Molly's Theory of Relativity: Film Review

Molly's Theory of Relativity Poster - P 2013

Molly's Theory of Relativity Poster - P 2013

Provocative themes tend to float into the ether in this highly idiosyncratic family drama.

This surreal family drama from October Films founder turned director Jeff Lipsky is deeply philosophical.

Under his new Adopt Films banner, the pioneering indie film distributor Jeff Lipsky delivers another of his highly personal, idiosyncratic directorial efforts with Molly’s Theory of Relativity, an emotionally charged family drama trafficking in magical realism. Being released by his new endeavor, Adopt Films, this willfully oblique entry in a canon that includes Flannel Pajamas is unlikely to win him any new converts even while its eccentric strangeness exerts a certain fascination.

The film is set almost entirely in the apartment of the title character (Sophia Takal), a 28-year-old unemployed astrophysicist, and her husband Zack (Lawrence Michael Levine), who’s stuck in a couple of dead-end, minimum wage jobs. It's Halloween, and in between packing for their imminent move to Norway the couple is enjoying such carnal pleasures as attempting anal sex, one of the life goals that Zack has written in magic marker on the living room wall.

They’re interrupted by the arrival of Zack’s father, Asher (Reed Birney), with the resulting familial spat over grievances past and present proceeding during a subsequent dinner party attended by several relatives and other figures, several of whom might or might not be imaginary. They include Molly’s artist mother (Cady Huffman) and elderly grandmother (Rebecca Schull); Ruby (Daisy Tahan), a nine-year-old trick-or-treater dressed as Albert Einstein; her grandfather (Adam LeFevre), who shares a name with the Russian author Boris Pasternak; and eight-year-old neighbor boy Chet (Nicholas Lampiasi).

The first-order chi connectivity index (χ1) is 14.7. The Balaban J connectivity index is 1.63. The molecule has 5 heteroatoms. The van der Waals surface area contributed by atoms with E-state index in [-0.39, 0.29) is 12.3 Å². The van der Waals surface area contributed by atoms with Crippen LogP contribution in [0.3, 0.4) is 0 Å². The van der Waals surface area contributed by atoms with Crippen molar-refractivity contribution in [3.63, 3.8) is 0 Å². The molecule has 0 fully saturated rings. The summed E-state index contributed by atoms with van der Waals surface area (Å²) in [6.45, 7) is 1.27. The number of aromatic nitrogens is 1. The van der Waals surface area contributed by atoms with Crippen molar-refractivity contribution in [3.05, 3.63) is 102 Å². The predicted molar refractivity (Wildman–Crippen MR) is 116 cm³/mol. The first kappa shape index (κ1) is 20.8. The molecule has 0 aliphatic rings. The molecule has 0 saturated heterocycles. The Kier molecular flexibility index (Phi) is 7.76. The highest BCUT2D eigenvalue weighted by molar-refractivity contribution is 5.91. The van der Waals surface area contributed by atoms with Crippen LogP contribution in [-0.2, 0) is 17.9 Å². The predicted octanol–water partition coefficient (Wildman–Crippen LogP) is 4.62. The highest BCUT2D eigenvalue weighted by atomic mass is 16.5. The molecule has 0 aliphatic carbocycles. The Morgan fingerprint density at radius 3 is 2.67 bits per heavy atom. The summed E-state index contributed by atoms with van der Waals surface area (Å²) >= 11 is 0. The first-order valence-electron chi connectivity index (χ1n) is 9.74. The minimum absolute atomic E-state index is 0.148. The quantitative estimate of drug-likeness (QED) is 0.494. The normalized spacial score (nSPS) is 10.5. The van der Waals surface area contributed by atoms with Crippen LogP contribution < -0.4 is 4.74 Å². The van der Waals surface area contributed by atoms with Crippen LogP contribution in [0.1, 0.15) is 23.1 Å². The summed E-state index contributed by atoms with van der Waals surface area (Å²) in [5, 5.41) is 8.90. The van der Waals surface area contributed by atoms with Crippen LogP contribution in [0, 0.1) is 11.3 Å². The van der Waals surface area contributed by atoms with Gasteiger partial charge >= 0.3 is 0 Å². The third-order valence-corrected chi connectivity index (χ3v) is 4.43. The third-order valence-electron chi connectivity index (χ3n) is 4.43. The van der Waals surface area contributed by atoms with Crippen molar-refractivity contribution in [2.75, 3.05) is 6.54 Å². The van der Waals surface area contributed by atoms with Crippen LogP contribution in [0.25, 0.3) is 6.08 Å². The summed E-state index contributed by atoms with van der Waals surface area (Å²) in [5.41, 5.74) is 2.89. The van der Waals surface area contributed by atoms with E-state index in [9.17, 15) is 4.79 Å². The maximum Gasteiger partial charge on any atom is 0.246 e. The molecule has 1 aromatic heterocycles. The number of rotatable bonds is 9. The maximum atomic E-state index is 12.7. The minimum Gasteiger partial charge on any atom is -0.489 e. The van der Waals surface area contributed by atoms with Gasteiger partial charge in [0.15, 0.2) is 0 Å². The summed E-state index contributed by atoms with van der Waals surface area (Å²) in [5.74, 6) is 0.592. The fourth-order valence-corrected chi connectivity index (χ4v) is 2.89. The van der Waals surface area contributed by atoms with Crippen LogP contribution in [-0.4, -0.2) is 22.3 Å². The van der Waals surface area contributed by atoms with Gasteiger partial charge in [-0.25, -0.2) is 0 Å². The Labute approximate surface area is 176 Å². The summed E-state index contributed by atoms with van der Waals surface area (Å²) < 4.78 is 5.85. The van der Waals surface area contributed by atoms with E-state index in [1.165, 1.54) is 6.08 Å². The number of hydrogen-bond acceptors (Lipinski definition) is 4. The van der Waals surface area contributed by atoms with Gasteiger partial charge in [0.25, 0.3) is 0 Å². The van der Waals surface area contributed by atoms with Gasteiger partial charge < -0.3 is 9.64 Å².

Featuring endless digressive and philosophical conversations and monologues, the film displays a hermetic quality suggesting that it might have been more effective as a theatrical piece. While its familial themes are sometimes powerfully conveyed, their effectiveness is frequently undercut by the forced quirkiness and insistence on pushing the envelope via the extensive nudity and graphic sex on display (co-stars Takal and Levine are married in real life).

The ensemble composed of several theater vets go through their paces with admirable commitment, resulting in moments both moving and amusing. But ultimately the film feels as impenetrable as the real-life scientific theory that inspired its title.


Opened March 1 (Adopt Films)

Cast: Sophia Takal, Lawrence Michael Levine, Reed Birney, Daisy Tahan, Cady Huffman, Rebecca Schull, Adam LeFevre, Tom Morrissey, Nicholas Lamiasi

Director/screenwriter: Jeff Lipsky

Producers: Nick Athas, Inna Braude

Executive producers: Samuel Baumel, Wesley Wingo

Director of photography: Jendra Jarnagin

Editor: Patricia Burgess

Production designer: Deana Sidney

Costume designer: Linda Giammarese

Not rated, 101 min.